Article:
And Blue,, what the hell makes you think that there are different types of Christians,, do ya think Jesus smoked a little grass,, I dont even know if they have that in that part of the world,, convince people now that Jesus was hip and smoked a little refer and he would be a hit,, kinda like that numbnuts Obama,,
IT WAS BANKERS THAT BROUGHT CYPRUS TO THE BRINK
Thursday, 28 March 2013 09:49
By Paul Krugman, Krugman & Co. | Op-Ed
What is it about the islands around Europe's periphery?
Is there some peculiar psychological thing about proximity plus the illusion of isolation that makes them turn themselves into havens for runaway banks? Inquiring minds want to know.
Anyway, Cyprus's story has obvious parallels with both Iceland's and Ireland's, with R.M.M.L. — Russian mobster money laundering — as an extra ingredient. All three island nations had a run of rapid growth as their status as banking havens left them with banking systems that were too big to save. Iceland, at peak, had banks with assets that equaled 980 percent of gross domestic product; Ireland was at 440 percent. Cyprus, at around 800 percent, was closer to Iceland in this respect.
In all three instances, runaway banking was the source of the crisis — although not everyone seems to get this, even now. In any case, the question is what to do about it.
Iceland got through the crisis with less damage than Ireland, for two reasons. First, it let its banks default on liabilities to overseas creditors, including deposits in offshore accounts. Second, it had the flexibility that comes from having your own currency.
Iceland's currency advantage helped the real adjustment of the economy; it also allowed some fairly undisruptive financial repression, because the depreciation of the krona (coupled with temporary capital controls) led to a brief burst of inflation that eroded the real value of deposits. Savers were hurt — but with banks having grown to 10 times the G.D.P., that was going to happen one way or another.
Cyprus, unfortunately, seems to be making a hash of it. To be fair, the proposed levy on depositors was actually smaller than the real losses Icelandic depositors took (and they lost on their currency holdings too). But this is just the beginning! Even with the effective default on deposits, Cyprus will need a huge loan from the troika — the European Central Bank, the European Commission and the International Monetary Fund — and the condition for this loan will be harsh austerity. This looks like the beginning of endless, inconceivable pain.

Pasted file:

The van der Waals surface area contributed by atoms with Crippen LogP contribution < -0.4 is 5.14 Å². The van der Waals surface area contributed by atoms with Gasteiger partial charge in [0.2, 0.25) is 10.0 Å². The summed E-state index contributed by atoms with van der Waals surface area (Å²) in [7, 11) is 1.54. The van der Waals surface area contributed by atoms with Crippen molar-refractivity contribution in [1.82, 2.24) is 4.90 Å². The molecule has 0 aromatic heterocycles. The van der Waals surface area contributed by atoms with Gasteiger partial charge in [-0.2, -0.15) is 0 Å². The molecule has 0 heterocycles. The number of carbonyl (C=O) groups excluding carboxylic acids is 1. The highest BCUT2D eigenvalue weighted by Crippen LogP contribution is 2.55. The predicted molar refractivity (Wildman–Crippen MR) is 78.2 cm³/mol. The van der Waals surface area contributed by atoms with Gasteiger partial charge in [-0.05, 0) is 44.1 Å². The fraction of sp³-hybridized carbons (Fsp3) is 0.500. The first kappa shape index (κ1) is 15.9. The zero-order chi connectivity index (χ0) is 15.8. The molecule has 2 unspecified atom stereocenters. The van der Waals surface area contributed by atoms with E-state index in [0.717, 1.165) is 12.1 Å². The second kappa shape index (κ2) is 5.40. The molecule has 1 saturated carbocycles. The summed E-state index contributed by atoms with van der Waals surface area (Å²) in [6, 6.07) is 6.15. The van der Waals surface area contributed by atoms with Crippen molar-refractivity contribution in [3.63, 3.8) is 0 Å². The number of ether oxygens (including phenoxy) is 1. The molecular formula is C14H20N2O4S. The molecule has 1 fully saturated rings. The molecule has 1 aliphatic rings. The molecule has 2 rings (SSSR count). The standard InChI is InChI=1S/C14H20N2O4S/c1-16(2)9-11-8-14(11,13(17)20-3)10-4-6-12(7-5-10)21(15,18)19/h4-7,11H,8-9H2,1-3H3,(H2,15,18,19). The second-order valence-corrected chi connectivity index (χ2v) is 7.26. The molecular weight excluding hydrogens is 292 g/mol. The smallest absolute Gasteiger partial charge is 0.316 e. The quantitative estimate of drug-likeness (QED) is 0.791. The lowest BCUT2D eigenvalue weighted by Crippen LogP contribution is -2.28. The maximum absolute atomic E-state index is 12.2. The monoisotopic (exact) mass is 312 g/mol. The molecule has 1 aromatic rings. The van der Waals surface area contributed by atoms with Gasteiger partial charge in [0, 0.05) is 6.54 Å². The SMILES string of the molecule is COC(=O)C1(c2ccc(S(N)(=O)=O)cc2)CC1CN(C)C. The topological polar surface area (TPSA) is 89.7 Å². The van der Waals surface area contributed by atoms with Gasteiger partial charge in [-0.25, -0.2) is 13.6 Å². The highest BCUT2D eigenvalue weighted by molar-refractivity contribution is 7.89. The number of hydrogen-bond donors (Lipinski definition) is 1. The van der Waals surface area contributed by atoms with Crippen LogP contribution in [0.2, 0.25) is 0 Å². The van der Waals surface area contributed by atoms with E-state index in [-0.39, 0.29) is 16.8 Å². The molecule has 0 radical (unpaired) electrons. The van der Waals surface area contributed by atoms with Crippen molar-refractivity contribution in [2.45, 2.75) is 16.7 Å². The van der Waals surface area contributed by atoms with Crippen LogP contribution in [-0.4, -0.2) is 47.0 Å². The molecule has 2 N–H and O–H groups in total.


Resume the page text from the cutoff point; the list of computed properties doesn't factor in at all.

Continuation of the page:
The Russians Are Coming!
The Russians Are Coming!
How big a deal is the Russian factor in Cyprus's crisis? Pretty big, it seems. Over at the Financial Times, the financial blogger Izabella Kaminska reported on some estimates indicating that 19 billion euros in Russian nationals' deposits are in Cyprus banks, which is more than the country's G.D.P. While I'm not expert in this area, I wonder whether this is an understatement; given what we think we know about the nature of much of this Russian money, is all of it really being declared as Russian?
Let me make a broader point: We've now seen three island nations around Europe become huge international banking hubs relative to their G.D.P.'s, then get into crisis because their domestic economies don't have the resources to bail out those metastasized banking systems if something goes wrong. This strongly suggests, to me at least, that we have a fundamental problem with the whole architecture (to use the preferred fancy word) of international finance.
As long as you haven't bought into the Barney-Frank-did-it school of thought, you realize that the global crisis of 2008 was in a fundamental sense made possible by the erosion of effective bank regulation. As the economist Gary Gorton has documented, there was a 70-year "quiet period" after the Great Depression in which advanced countries had very few major financial flare-ups; Mr. Gorton argues, and most of us agree, that the key to this quietness was a constrained, regulated financial system that also limited the opportunities for excessive nonbank leverage.
But this regulation in turn depended, to an important extent, on limited international capital flows; otherwise regulations made in Washington or elsewhere would have been bypassed via havens like, well, Cyprus. And once those capital controls began to be lifted in the 1970s we entered an era of ever-bigger financial crises, starting in Latin America, then moving to Asia, and finally striking the whole world.
So what are we going to do about this? Cyprus, as a euro-zone country, should really be part of a euro-wide safety net buttressed by appropriate regulation; it's insane to imagine that the euro can be run indefinitely and merely with national deposit insurance. But euro-area deposit insurance doesn't seem to be in the cards — and anyway, there are plenty of other potential Cypruses out there.
All of which raises the question: Is the era of free capital movement just a bubble, fated to end one of these years, maybe soon?
Sentiment: Strong Buy